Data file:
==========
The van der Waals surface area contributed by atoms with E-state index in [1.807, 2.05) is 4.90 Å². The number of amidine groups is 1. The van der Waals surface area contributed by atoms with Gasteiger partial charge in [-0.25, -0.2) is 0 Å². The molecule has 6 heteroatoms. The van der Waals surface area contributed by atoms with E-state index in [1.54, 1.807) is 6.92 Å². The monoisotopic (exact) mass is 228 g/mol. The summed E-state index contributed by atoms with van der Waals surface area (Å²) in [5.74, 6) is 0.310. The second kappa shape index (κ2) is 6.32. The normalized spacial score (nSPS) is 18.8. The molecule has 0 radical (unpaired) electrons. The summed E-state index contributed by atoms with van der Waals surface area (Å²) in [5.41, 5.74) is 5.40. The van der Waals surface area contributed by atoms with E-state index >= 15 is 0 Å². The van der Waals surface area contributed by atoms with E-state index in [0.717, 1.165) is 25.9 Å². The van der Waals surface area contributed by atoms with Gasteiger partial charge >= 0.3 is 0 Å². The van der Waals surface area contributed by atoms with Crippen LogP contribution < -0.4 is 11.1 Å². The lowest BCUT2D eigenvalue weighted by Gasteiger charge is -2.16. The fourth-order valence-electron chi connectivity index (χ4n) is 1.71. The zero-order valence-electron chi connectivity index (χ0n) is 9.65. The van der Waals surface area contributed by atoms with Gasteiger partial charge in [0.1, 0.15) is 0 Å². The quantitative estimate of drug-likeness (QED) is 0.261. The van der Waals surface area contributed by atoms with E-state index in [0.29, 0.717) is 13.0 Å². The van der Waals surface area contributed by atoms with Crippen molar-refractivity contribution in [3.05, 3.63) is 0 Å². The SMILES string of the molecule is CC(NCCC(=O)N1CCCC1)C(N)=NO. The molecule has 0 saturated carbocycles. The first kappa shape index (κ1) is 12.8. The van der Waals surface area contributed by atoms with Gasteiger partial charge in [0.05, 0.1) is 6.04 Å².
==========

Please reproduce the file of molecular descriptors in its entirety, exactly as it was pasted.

The van der Waals surface area contributed by atoms with E-state index in [1.807, 2.05) is 4.90 Å². The number of amidine groups is 1. The van der Waals surface area contributed by atoms with Gasteiger partial charge in [-0.25, -0.2) is 0 Å². The molecule has 6 heteroatoms. The van der Waals surface area contributed by atoms with E-state index in [1.54, 1.807) is 6.92 Å². The monoisotopic (exact) mass is 228 g/mol. The summed E-state index contributed by atoms with van der Waals surface area (Å²) in [5.74, 6) is 0.310. The second kappa shape index (κ2) is 6.32. The normalized spacial score (nSPS) is 18.8. The molecule has 0 radical (unpaired) electrons. The summed E-state index contributed by atoms with van der Waals surface area (Å²) in [5.41, 5.74) is 5.40. The van der Waals surface area contributed by atoms with E-state index >= 15 is 0 Å². The van der Waals surface area contributed by atoms with E-state index in [0.717, 1.165) is 25.9 Å². The van der Waals surface area contributed by atoms with Gasteiger partial charge >= 0.3 is 0 Å². The van der Waals surface area contributed by atoms with Crippen LogP contribution < -0.4 is 11.1 Å². The lowest BCUT2D eigenvalue weighted by Gasteiger charge is -2.16. The fourth-order valence-electron chi connectivity index (χ4n) is 1.71. The zero-order valence-electron chi connectivity index (χ0n) is 9.65. The van der Waals surface area contributed by atoms with Gasteiger partial charge in [0.1, 0.15) is 0 Å². The quantitative estimate of drug-likeness (QED) is 0.261. The van der Waals surface area contributed by atoms with E-state index in [0.29, 0.717) is 13.0 Å². The van der Waals surface area contributed by atoms with Crippen molar-refractivity contribution in [3.05, 3.63) is 0 Å². The SMILES string of the molecule is CC(NCCC(=O)N1CCCC1)C(N)=NO. The molecule has 0 saturated carbocycles. The first kappa shape index (κ1) is 12.8. The van der Waals surface area contributed by atoms with Gasteiger partial charge in [0.05, 0.1) is 6.04 Å².